Payday and title lenders, pawn shops, check-cashing services and prepaid cards can be convenient and valuable financial services, similar to those offered by traditional providers of such services—banks and credit unions. What are the costs and benefits of using alternative financial services, as well as of going to a bank or credit union?
In this lesson, students hear a story about two little bears whose parents use several figures of speech relating to money. Students draw a picture of a bank and write a caption explaining their illustration. Students follow along with the story by listening for additional figures of speech and how they relate to the concepts of banks and interest. The students also construct a story map of an event in the story relating to why people choose to keep their money in banks.
Cards, Cars and Currency is a set of personal finance programs that encourages participants to learn about three areas of personal finance: credit cards, debit cards and purchasing a car. Cards, Cars and Currency includes five individual programs that can be used together or individually to enhance personal finance learning.
What do you need to know before buying a car? Aside from knowing what you want in a vehicle, you’ll need to know about budgeting and credit before you start shopping. Learn some car-buying basics in the February 2019 Page One Economics: Focus on Finance essay.
Students listen to a story about P.B. who thinks money is missing from the peanut butter jar on his window ledge. In addition to basic concepts of saving and spending, students learn currency equivalency and some measurement concepts.
Young children are not likely to think past their piggy banks when it comes to safe places to set money aside for those special items. In this short e-book from our Ella's Adventures series, they'll learn that a bank account offers security and a return on savings.
Young children are not likely to think past their piggy banks when it comes to safe places to set money aside for those special items. In this short course from our Ella's Adventures series, your students will learn that a bank account offers security and a return on their savings.
Payday loans are convenient and provide FAST cash to cover emergency situations or help pay a borrower’s expenses from one paycheck to the next. But the fee-based structure of payday lending is quite different from a traditional loan, and laws vary among the states. The April 2019 edition of Page One Economics®: Focus on Finance takes a look at the structure and fees that make these loans costly.
Rent-to-own and "buy here, pay here" make it easy to get what you want. But what are the real costs that you will pay for this convenience compared with what you’d pay using more-traditional financing, such as loans or credit cards? This video weighs the benefits and costs of your options.
This 9 minute video will show students how to calculate interest and then shows them the difference when interest is calculated using simple v. compounded. This video will also discuss interest as "the cost of money" and demonstrates in examples how much a person borrows v. pays back when the interest rate is low v. high. This video will enforce the standards EPF. 13 and 18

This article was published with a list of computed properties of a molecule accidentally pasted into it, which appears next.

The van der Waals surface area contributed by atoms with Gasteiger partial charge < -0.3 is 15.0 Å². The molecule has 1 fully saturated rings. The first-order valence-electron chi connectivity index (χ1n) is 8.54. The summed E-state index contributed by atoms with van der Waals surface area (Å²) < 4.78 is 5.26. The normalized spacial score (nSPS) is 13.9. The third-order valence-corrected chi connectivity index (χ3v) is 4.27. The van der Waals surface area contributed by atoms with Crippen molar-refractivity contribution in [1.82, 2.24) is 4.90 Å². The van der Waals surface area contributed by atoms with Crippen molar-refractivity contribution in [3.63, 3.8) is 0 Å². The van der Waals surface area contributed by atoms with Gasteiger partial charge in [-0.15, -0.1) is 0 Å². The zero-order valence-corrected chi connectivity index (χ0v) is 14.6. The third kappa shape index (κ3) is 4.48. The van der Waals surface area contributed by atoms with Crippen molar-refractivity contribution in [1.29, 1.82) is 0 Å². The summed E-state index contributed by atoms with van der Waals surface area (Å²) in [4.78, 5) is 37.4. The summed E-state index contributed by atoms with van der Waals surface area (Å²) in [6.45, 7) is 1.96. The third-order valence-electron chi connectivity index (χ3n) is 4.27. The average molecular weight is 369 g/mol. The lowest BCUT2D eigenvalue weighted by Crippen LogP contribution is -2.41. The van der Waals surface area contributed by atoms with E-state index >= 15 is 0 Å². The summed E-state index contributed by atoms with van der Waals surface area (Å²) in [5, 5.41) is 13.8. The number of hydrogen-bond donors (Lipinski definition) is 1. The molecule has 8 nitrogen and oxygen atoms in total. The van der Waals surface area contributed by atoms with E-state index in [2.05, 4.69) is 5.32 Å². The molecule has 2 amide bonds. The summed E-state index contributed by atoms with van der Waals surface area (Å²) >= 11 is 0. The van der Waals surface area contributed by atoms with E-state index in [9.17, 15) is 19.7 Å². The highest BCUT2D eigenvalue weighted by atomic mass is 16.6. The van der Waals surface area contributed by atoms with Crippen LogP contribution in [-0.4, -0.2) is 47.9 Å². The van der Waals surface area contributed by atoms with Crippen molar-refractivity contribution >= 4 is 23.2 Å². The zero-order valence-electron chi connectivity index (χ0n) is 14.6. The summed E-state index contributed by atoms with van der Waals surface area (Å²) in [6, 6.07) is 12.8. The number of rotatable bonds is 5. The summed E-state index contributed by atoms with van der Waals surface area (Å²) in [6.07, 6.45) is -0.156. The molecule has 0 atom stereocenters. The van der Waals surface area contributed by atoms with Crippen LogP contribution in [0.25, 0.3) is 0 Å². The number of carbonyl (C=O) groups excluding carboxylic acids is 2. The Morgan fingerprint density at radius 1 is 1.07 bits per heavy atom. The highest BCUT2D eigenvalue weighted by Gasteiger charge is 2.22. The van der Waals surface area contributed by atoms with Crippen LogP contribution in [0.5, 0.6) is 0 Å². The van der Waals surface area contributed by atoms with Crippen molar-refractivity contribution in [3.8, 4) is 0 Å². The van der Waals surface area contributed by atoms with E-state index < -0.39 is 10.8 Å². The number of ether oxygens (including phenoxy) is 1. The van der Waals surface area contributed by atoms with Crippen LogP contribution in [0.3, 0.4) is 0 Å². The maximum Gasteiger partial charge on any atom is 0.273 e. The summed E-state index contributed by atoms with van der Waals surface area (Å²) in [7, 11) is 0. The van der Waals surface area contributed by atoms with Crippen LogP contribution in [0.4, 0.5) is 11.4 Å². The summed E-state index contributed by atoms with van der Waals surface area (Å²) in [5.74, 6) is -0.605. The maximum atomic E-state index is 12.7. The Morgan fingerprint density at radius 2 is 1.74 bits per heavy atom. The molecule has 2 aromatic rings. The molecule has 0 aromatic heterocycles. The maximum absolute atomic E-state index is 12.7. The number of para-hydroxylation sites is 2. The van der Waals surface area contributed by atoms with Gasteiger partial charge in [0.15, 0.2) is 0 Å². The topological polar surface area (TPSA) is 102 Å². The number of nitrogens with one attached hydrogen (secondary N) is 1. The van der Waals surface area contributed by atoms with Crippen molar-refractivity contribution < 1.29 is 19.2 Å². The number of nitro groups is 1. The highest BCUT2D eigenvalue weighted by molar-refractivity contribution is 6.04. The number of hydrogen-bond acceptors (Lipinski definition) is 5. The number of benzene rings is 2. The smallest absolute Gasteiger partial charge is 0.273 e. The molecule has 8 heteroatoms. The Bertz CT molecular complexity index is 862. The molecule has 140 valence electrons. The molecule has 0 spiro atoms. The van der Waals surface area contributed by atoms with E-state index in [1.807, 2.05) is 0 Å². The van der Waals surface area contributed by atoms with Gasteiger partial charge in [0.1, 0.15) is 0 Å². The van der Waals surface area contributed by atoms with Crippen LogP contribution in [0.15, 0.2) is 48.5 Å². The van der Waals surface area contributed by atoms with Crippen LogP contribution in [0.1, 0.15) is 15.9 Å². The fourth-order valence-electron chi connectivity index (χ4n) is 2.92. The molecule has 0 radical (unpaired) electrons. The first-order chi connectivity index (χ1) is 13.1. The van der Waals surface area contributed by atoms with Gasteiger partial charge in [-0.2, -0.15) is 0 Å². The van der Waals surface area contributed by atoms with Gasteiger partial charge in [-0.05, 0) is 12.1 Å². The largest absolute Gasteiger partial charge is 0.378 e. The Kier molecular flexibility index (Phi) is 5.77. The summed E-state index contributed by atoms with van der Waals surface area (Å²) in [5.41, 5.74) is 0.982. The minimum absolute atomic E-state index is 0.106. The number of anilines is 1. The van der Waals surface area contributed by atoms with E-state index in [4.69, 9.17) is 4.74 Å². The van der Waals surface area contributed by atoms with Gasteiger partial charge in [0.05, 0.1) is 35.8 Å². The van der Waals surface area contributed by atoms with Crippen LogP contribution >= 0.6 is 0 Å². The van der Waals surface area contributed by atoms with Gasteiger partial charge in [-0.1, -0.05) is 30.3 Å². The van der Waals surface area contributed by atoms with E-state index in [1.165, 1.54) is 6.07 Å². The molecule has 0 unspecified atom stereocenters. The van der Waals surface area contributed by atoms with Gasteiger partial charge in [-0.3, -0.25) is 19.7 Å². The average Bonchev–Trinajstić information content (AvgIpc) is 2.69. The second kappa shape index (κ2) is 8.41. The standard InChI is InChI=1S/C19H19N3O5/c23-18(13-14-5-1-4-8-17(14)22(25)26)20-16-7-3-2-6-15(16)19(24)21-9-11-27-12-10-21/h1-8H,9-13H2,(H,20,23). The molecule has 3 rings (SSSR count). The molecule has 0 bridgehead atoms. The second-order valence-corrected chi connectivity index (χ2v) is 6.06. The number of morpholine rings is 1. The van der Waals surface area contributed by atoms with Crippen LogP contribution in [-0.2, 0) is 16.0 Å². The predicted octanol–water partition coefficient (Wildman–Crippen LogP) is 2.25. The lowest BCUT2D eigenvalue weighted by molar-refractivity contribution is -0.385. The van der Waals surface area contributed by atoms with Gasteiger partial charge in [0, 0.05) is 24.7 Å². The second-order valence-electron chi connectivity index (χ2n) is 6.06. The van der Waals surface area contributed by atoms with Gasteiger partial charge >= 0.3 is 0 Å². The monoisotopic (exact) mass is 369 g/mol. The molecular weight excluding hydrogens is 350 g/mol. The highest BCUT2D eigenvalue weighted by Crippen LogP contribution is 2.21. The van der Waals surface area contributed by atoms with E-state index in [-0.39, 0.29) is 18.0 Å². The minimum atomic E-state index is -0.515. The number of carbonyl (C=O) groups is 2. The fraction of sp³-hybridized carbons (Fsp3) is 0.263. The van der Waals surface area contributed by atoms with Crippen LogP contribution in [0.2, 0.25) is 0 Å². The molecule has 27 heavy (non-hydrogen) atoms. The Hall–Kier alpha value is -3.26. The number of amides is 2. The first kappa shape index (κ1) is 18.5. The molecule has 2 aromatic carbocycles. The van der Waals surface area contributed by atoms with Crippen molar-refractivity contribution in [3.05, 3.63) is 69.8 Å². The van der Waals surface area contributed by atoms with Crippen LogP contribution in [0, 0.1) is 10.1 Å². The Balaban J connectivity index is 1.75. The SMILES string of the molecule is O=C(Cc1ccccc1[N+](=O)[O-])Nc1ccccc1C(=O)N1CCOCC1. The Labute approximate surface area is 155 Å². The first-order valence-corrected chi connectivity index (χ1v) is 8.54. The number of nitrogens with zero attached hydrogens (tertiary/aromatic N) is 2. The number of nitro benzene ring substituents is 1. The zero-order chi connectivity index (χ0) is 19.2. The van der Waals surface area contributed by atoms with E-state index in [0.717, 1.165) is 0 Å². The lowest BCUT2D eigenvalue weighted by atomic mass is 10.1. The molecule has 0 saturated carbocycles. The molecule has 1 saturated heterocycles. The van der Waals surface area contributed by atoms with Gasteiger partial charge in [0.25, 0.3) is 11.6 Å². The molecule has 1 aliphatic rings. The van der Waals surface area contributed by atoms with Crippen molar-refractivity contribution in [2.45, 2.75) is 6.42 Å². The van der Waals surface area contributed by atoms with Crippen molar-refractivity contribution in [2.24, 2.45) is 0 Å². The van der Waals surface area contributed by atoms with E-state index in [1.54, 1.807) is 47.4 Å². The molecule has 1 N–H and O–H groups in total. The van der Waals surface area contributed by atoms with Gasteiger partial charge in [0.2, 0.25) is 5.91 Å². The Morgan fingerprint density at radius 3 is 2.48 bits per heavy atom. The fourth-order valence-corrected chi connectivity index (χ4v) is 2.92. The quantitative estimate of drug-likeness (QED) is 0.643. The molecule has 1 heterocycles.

Watch this video from our Personal Finance 101 Conversations series to examine the costs and benefits of various post-secondary education options including community colleges, technical colleges and universities, and more recently, for-profit colleges.
Using some form of credit is a necessity for most adults. Unfortunately, some misuse credit, and the consequences can be devastating. The earlier young people learn about credit, the more likely they are to use it responsibly as adults. In this short course from our Ella’s Adventures series, your students will learn what credit is, why people use credit, and how interest can affect the final cost of a good or service when bought on credit.
In this course, superhero Jack of All Trades and his sidekick Andy are confronted by a villain that threatens to disrupt society and rob the world of the certainty people have come to expect. And this dastardly villain is...Inflation. Jack and Andy time travel to the period known as The Great Inflation to discover the truth about inflation. With the help of Dr. Equilibrium, professor of economics, they learn that inflation is the result of too much money chasing too few goods and that the Federal Reserve System plays a key role in maintaining stable prices.
In this first episode of the No-Frills Money Skills video series, economic education specialist Kris Bertelsen explains compound interest, or "Growing Money."
In this lesson, students participate in two rounds of a role play to help them understand the role of banks in facilitating economic growth through loans. Round 1 is conducted without a bank. After the first round, students read excerpts from Secretary of the Treasury Alexander Hamilton’s 1790 report to Congress in which he proposes a national bank because the United States had few banks at the time. Students then conduct Round 2 of the role play with a bank. After the round, students read excerpts from and summaries of the statute creating a national bank, Thomas Jefferson’s opposition, and Hamilton’s rebuttal.
Want to learn about the Federal Reserve? Have no fear! In Plain English describes the structure and functions of the Federal Reserve System in an easy-to-understand interactive format.
The fourth episode of our podcast series, The Economic Lowdown, discusses three aspects of inflation: what it is, what causes it and how it is measured. The episode also addresses related topics such as deflation, disinflation and the role of the Federal Reserve in monitoring inflation.
Students will practice discussing their preferences, how to defend and support their ideas. Students learn topics through a game of bingo and express how relevant certain ideas are over others.